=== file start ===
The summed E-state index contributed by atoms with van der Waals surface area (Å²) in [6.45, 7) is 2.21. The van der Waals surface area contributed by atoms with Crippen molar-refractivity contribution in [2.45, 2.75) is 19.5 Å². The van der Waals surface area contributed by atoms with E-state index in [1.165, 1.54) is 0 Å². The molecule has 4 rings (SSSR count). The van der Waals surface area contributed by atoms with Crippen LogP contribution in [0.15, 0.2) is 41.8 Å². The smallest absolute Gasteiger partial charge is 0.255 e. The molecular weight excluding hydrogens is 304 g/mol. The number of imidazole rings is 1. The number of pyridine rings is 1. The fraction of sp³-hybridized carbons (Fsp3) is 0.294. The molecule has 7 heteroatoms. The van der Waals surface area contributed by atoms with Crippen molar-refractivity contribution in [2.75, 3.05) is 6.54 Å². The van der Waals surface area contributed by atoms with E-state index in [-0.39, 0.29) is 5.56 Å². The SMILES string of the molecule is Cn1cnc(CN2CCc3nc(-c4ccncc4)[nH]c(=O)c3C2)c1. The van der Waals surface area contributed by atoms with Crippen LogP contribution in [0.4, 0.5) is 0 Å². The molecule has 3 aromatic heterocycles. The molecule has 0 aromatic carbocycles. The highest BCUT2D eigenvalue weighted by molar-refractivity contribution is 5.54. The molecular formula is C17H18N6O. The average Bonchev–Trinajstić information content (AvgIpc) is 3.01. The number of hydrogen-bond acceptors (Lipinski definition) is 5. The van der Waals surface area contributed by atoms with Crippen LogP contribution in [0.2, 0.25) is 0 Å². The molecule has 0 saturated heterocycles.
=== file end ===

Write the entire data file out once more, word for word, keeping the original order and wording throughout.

The summed E-state index contributed by atoms with van der Waals surface area (Å²) in [6.45, 7) is 2.21. The van der Waals surface area contributed by atoms with Crippen molar-refractivity contribution in [2.45, 2.75) is 19.5 Å². The van der Waals surface area contributed by atoms with E-state index in [1.165, 1.54) is 0 Å². The molecule has 4 rings (SSSR count). The van der Waals surface area contributed by atoms with Crippen LogP contribution in [0.15, 0.2) is 41.8 Å². The smallest absolute Gasteiger partial charge is 0.255 e. The molecular weight excluding hydrogens is 304 g/mol. The number of imidazole rings is 1. The number of pyridine rings is 1. The fraction of sp³-hybridized carbons (Fsp3) is 0.294. The molecule has 7 heteroatoms. The van der Waals surface area contributed by atoms with Crippen molar-refractivity contribution in [2.75, 3.05) is 6.54 Å². The van der Waals surface area contributed by atoms with E-state index in [-0.39, 0.29) is 5.56 Å². The SMILES string of the molecule is Cn1cnc(CN2CCc3nc(-c4ccncc4)[nH]c(=O)c3C2)c1. The van der Waals surface area contributed by atoms with Crippen LogP contribution in [0.4, 0.5) is 0 Å². The molecule has 3 aromatic heterocycles. The molecule has 0 aromatic carbocycles. The highest BCUT2D eigenvalue weighted by molar-refractivity contribution is 5.54. The molecular formula is C17H18N6O. The average Bonchev–Trinajstić information content (AvgIpc) is 3.01. The number of hydrogen-bond acceptors (Lipinski definition) is 5. The van der Waals surface area contributed by atoms with Crippen LogP contribution in [0.2, 0.25) is 0 Å². The molecule has 0 saturated heterocycles.